A number of Sukhasiddhi’s senior students just completed training with Lama Palden and Lew Richmond to become Community Dharma Leaders, sharing the Dharma as it comes uniquely through them. Gitte Dobrer shares her experience of the training.
Tell us about your experience of the CDL training. What drew you to participate?
It started in 2013, when Lama Palden invited a number of us to participate in this program that she and Lew Richmond were starting. I felt excited about the Dharma and the possibility of spreading it to others in the community.
The first year was quite structured. We had monthly meetings with the two teachers, and each meeting had a theme. Lew told lots of stories about his teacher, and so did Lama Palden. We also talked about teaching styles, the parameters of what we would be teaching, pitfalls, and the kinds of things teachers run into, such as projections and problems with students.
After about the first six months, we were asked to create Dharma talks and each of us to present to the group. That was challenging — and amazing to see what people came up with. There would be three or four of us at each meeting to present and receive feedback from the group. We were all quite nervous when we had to do it, but the atomsphere was extremely supportive and the feedback constructive.
It was wonderful to see my sangha members express themselves in this way and to get a sense of how different we each were — different styles, different interests. For some it was easy. But for me, it was more challenging than I had expected.
Knowing how to express myself in words is not my strong side. I felt drawn to teaching because I had taught before — I taught movement, and I am more comfortable with body expression and acting than with words because the Dharma is so vast and so inexpressible. But the challenge to put it into words is a good challenge. i wanted to learn how that’s done and try to do it.
What did you discover that you most wanted to share in terms of spreading the Dharma?
I started a weekly class with Trinity teaching lujong, a form of Tibetan yoga. That was really perfect, because it is a movement practice, getting in the body, feeling, sensing and being present, and from there, moving into sitting meditation. We’ve taught the class for over four years. It’s been very rich and we both developed as teachers in doing that.
I began teaching the class after having used the practice for eight years daily, so i was pretty settled into my own practice and felt very confident in passing it on. I can walk into the class feeling completely downtrodden or in whatever mental or emotional state, but at the end of the pracitce, it all has cleared and there is great opening and expansion and presence that comes from the way this series of movements were put together by Khenpo Tsultrim. Lujong addresses the flow of energy in the subtle body. We are continually bringing people into contact with their felt sense.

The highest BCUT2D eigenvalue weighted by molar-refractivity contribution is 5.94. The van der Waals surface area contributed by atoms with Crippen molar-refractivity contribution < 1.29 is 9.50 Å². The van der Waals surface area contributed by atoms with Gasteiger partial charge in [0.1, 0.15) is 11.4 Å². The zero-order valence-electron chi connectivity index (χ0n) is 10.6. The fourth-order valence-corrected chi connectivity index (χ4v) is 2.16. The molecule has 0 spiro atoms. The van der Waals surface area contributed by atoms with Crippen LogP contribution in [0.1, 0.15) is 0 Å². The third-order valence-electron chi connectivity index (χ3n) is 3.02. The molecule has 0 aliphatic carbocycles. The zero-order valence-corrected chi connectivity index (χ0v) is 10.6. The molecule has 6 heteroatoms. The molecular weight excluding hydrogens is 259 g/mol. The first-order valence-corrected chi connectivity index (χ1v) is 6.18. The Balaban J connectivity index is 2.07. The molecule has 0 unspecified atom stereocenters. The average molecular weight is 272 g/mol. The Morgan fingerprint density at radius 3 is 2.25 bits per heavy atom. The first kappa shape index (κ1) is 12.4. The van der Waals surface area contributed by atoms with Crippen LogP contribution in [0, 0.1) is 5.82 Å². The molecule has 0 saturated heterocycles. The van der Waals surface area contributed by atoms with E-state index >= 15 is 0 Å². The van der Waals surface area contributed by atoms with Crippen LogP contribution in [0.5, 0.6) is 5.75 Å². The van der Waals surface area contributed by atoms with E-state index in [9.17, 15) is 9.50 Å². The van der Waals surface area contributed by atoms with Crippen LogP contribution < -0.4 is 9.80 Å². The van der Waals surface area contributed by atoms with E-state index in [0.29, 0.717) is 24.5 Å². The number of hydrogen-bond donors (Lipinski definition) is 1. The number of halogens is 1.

It is easier to bring awareness into the body when you’re moving than when sitting still. It is exciting to follow the sensation, following moment-to-moment where the body is. You are training your awareness to be present in the moment, which is very helpful once you sit down on the cushion. It helps to recognize when you slip out and get into thoughts. You can bring yourself back.
What do you see for yourself going forward?
As far as the next step, some of the members of the CDL training have created Wisdom River Sundays, a series for the public at the center that are not necessarily coming out of traditional Vajrayana, but more geared in their vocabulary to integrating Dharma with everyday life. I have not done one yet, but am hoping to do one around trauma and how to work with meditation when there is that kind of injury, interference and fear in the body.
One thing i love the most about the CDL training is that Lama Palden again and again encouraged us to speak from our own experience when sitting in the Dharma seat. It’s about opening to the truth of Dharma and getting out of the way so the Dharma can come through you in your own way and through your own experience rather than explaining things in an intellectual way.
Whenever I try to write and describe something from the Dharma, it opens up to so many other things that are behind it that it feels overwhelming to me. The words are just pointing. But in the movement, it is all there. The knowing is all there. When I try to cram it into words, it becomes very challenging. There is such a great ground for misunderstanding in speaking. One has to relax around that and just let the words come. That’s what i want to learn.
The essence of it is love. That is why I’m wanting to teach and to spread the feeling of inner goodness, of Buddha nature. To help people be in touch with that is the most important thing — to find all the ways that we can come close to that experience of Buddha Nature.
Join Gitte and Trinity at their Tuesday Morning Lujong and Meditation class!